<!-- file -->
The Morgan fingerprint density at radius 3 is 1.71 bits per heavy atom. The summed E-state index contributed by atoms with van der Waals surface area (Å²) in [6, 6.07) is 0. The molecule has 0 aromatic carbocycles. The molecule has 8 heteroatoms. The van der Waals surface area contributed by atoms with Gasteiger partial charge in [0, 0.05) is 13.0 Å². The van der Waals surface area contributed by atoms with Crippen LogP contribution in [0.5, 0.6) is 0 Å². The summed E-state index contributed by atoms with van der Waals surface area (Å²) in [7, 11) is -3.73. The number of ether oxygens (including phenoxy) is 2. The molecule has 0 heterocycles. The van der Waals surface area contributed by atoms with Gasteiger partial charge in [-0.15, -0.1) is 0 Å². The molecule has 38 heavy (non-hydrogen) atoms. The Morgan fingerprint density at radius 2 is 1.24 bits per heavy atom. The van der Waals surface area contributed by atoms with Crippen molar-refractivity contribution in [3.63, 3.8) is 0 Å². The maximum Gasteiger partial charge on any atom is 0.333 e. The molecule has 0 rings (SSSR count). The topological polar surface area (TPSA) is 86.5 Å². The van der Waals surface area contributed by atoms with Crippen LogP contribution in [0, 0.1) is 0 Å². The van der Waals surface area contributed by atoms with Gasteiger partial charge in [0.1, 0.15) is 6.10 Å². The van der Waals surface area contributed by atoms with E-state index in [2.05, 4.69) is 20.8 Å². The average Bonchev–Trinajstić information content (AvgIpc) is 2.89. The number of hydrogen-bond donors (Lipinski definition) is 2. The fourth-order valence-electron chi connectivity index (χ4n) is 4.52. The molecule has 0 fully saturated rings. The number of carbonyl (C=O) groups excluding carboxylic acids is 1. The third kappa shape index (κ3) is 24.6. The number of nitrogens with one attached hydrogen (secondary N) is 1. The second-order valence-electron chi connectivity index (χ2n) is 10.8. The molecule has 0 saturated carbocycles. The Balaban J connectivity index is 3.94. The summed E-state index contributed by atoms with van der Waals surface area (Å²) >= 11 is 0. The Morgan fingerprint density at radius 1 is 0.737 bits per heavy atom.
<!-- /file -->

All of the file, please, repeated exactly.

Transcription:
The Morgan fingerprint density at radius 3 is 1.71 bits per heavy atom. The summed E-state index contributed by atoms with van der Waals surface area (Å²) in [6, 6.07) is 0. The molecule has 0 aromatic carbocycles. The molecule has 8 heteroatoms. The van der Waals surface area contributed by atoms with Gasteiger partial charge in [0, 0.05) is 13.0 Å². The van der Waals surface area contributed by atoms with Crippen LogP contribution in [0.5, 0.6) is 0 Å². The summed E-state index contributed by atoms with van der Waals surface area (Å²) in [7, 11) is -3.73. The number of ether oxygens (including phenoxy) is 2. The molecule has 0 heterocycles. The van der Waals surface area contributed by atoms with Gasteiger partial charge in [-0.15, -0.1) is 0 Å². The molecule has 38 heavy (non-hydrogen) atoms. The Morgan fingerprint density at radius 2 is 1.24 bits per heavy atom. The van der Waals surface area contributed by atoms with Crippen molar-refractivity contribution in [3.63, 3.8) is 0 Å². The maximum Gasteiger partial charge on any atom is 0.333 e. The molecule has 0 rings (SSSR count). The topological polar surface area (TPSA) is 86.5 Å². The van der Waals surface area contributed by atoms with Crippen LogP contribution in [0, 0.1) is 0 Å². The van der Waals surface area contributed by atoms with Gasteiger partial charge in [0.1, 0.15) is 6.10 Å². The van der Waals surface area contributed by atoms with E-state index in [2.05, 4.69) is 20.8 Å². The average Bonchev–Trinajstić information content (AvgIpc) is 2.89. The number of hydrogen-bond donors (Lipinski definition) is 2. The fourth-order valence-electron chi connectivity index (χ4n) is 4.52. The molecule has 0 fully saturated rings. The number of carbonyl (C=O) groups excluding carboxylic acids is 1. The third kappa shape index (κ3) is 24.6. The number of nitrogens with one attached hydrogen (secondary N) is 1. The second-order valence-electron chi connectivity index (χ2n) is 10.8. The molecule has 0 saturated carbocycles. The Balaban J connectivity index is 3.94. The summed E-state index contributed by atoms with van der Waals surface area (Å²) >= 11 is 0. The Morgan fingerprint density at radius 1 is 0.737 bits per heavy atom.